Spiny-Skinned Sea Stars

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As with most marine organisms, life as a baby sea star begins with a planktonic larval stage. Their bodies resemble a spearhead and require high magnification to be seen. Later, they metamorphose into pentamerous juveniles, at which stage they begin to develop their well-recognised star shapes. It is at this point that their body parts begin to become more recognisable; mouths for eating, eyespots for detecting light brightness, and feet for walking. All this extra mass allows them to settle on the sea bed and life in its adult shape can begin.

Locally, a prominent species is the spiny sea star Marthasterias glacialis. This is primarily an eastern Atlantic species whose range extends from the UK all the way down to South Africa. It has been found on rocky or sandy environments, either subtidal or up to a depth of around 200 metres, a testimony to its adaptability. It is a very hungry sea star which consumes many types of bi-valve molluscs and other invertebrates. Often, they are found consuming a human sized portion of mussels, except, they like theirs alive. Without defined mouth parts, sea stars push their stomachs out of the bodies and digestive juices break down the prey externally. They then suck in the soup into the stomach within their bodies and the food is passed to digestive glands located in the arms. It is this strange way of eating which allows sea stars the ability to consume prey items much larger than themselves if required.

People often say that sea stars have five legs but this is not true at all. One of the features of Echinoderms is that they travel using a water vascular system. In essence it is similar to a water balloon; push on one end and the opposite end swells up. Sea stars have thousands of legs with sucker cups on the end in a system which resembles the octopus suckers. These stick to the surface of rocks, allowing the arm to hold on whilst at the same time releasing another arm and moving it along in the direction of travel. With five arms to choose from, this a quite a complicated walk but as any climber will attest to, a very stable one. They can achieve speeds of up to 15km per hour. Uncharacteristically for most animals, the eyespots are located at the end of the arms and this helps determine which limbs it moves. In some species like the brittle stars, these eyespots are speckled over the upper side of their body.

Sea stars have their own predators to fear and as part of that defence system our local spiny sea star can shed an arm as an escape response. This is similar to a lizard losing a tail and the process does not harm the animal in any significant way. The arm can be re-grown in a matter of months. On rare occasions it is possible that the single arm can be replaced by two which produces a six-armed sea star. This is rarer that the four-leaf clover so don’t spend too long looking for one!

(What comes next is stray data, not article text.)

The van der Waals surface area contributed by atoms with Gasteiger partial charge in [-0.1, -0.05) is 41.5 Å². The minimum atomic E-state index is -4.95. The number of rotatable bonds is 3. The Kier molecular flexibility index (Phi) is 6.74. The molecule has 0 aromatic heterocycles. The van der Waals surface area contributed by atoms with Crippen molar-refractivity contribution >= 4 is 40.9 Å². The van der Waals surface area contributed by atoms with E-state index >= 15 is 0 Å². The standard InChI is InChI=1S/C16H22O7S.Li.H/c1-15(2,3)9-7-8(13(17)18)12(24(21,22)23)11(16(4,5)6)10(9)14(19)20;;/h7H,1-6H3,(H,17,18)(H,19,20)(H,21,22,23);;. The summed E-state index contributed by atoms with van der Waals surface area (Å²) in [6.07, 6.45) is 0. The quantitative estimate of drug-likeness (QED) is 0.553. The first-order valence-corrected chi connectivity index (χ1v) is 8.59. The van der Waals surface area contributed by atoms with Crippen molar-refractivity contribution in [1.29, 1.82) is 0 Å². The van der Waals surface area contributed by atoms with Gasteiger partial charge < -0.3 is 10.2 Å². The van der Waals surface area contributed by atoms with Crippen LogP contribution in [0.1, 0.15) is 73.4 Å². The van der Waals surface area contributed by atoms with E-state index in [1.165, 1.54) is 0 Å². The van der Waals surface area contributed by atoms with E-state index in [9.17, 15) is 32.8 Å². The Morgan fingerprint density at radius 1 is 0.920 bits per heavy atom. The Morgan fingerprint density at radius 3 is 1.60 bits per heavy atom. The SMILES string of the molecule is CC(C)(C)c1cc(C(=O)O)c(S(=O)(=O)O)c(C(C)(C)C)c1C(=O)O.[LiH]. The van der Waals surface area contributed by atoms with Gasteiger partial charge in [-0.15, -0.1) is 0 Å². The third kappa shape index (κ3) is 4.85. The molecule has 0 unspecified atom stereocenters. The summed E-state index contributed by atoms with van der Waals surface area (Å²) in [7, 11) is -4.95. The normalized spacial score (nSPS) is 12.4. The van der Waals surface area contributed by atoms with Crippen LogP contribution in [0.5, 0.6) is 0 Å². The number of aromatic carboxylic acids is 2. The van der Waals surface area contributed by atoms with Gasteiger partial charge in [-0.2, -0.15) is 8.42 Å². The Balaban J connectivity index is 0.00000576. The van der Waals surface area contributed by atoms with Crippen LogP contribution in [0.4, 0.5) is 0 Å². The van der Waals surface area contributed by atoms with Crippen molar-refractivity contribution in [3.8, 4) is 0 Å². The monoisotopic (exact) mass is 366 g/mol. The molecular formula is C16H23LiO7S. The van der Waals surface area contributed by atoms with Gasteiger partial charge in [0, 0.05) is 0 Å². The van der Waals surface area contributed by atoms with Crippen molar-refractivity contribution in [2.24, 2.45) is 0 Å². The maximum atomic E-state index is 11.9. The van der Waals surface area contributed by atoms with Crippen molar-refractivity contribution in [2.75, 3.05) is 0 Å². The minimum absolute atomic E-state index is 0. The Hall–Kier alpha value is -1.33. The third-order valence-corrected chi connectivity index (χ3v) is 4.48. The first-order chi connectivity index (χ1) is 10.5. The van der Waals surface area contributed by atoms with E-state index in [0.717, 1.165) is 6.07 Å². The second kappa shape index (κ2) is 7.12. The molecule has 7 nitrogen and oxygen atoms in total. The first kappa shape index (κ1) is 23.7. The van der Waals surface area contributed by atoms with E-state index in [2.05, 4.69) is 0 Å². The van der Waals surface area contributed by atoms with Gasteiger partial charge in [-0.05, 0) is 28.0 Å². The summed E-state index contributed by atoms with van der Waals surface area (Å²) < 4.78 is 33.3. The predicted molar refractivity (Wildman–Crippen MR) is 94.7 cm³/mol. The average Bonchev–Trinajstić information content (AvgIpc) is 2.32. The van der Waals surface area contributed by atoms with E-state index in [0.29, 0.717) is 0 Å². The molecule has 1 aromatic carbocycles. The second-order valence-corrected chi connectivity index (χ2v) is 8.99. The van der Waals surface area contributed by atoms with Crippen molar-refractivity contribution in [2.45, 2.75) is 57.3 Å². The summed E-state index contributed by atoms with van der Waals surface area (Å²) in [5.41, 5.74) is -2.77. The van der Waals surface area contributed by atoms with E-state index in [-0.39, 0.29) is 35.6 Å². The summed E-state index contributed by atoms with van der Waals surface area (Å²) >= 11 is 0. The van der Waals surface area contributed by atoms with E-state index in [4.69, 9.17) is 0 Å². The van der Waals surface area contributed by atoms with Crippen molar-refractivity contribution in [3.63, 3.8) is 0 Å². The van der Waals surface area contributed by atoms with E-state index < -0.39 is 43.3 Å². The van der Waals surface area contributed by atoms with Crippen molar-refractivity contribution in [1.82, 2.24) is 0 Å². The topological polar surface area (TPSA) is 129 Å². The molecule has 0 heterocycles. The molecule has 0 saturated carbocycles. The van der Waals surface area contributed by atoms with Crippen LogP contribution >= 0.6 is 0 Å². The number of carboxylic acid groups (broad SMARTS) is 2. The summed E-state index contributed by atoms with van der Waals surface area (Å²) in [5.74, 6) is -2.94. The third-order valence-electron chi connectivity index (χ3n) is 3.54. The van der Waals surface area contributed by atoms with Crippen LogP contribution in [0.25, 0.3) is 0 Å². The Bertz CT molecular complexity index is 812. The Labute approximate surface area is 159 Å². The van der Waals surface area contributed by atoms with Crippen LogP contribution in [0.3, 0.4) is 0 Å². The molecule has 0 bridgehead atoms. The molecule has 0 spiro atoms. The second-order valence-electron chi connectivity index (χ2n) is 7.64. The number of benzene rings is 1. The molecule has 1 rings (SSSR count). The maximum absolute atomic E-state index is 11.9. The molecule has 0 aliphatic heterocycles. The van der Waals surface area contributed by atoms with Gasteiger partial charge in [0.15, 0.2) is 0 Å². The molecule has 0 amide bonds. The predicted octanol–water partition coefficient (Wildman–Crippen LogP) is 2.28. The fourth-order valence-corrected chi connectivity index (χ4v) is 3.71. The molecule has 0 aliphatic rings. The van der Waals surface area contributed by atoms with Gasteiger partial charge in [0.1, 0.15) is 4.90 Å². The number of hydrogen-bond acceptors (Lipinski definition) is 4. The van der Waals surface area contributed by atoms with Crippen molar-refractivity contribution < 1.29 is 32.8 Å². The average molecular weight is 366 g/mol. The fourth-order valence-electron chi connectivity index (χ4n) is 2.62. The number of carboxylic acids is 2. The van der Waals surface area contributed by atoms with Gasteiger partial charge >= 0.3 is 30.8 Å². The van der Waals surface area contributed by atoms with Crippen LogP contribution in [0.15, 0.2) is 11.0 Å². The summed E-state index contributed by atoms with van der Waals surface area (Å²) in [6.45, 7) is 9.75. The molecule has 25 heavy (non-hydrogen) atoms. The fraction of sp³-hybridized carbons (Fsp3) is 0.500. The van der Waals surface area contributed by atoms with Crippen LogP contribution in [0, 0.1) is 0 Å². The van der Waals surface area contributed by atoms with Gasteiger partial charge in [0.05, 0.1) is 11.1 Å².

Sea stars are commonly considered keystone species due to its wide-ranging diet. They help suppress the populations of many invertebrates and ecologically are very important indeed for maintaining ecosystem balance and biodiversity. Studies on the effect of sea star removal found that mussel beds were able to out compete all other organisms. It is a good sign that our local marine coastline has many examples of these sea stars which in turn, keep our mussel populations in check.

Evolutionary analysis through embryology has determined that of all the invertebrates the Echinoderms are our closest living relatives, a fact that can be hard to believe. The evidence lies in that they, like us, are deuterostomes, meaning “two mouths”. Our mouth is connected by a long gut to our bottoms, the two holes being the “mouth”. This system is exactly the same with all deuterostomes and is completely distinct to feeding mechanisms found in Arthropods or Molluscs. Therefore, this implies a common ancestry, albeit millions of years ago. This is further evidenced through a plethora of studies investigating genetic commonalities, which have found similar organ structural development even though their respective functions might have diverged. On the tree of life our branch then splits off to form the Chordates and it is from here that the Vertebrates arise.

So next time you walk down a beach and happen upon a sea star, take a good long look and remember that we share common ancestry, just 450 million years ago!

Images © Melanie Soiza-Stagnetto.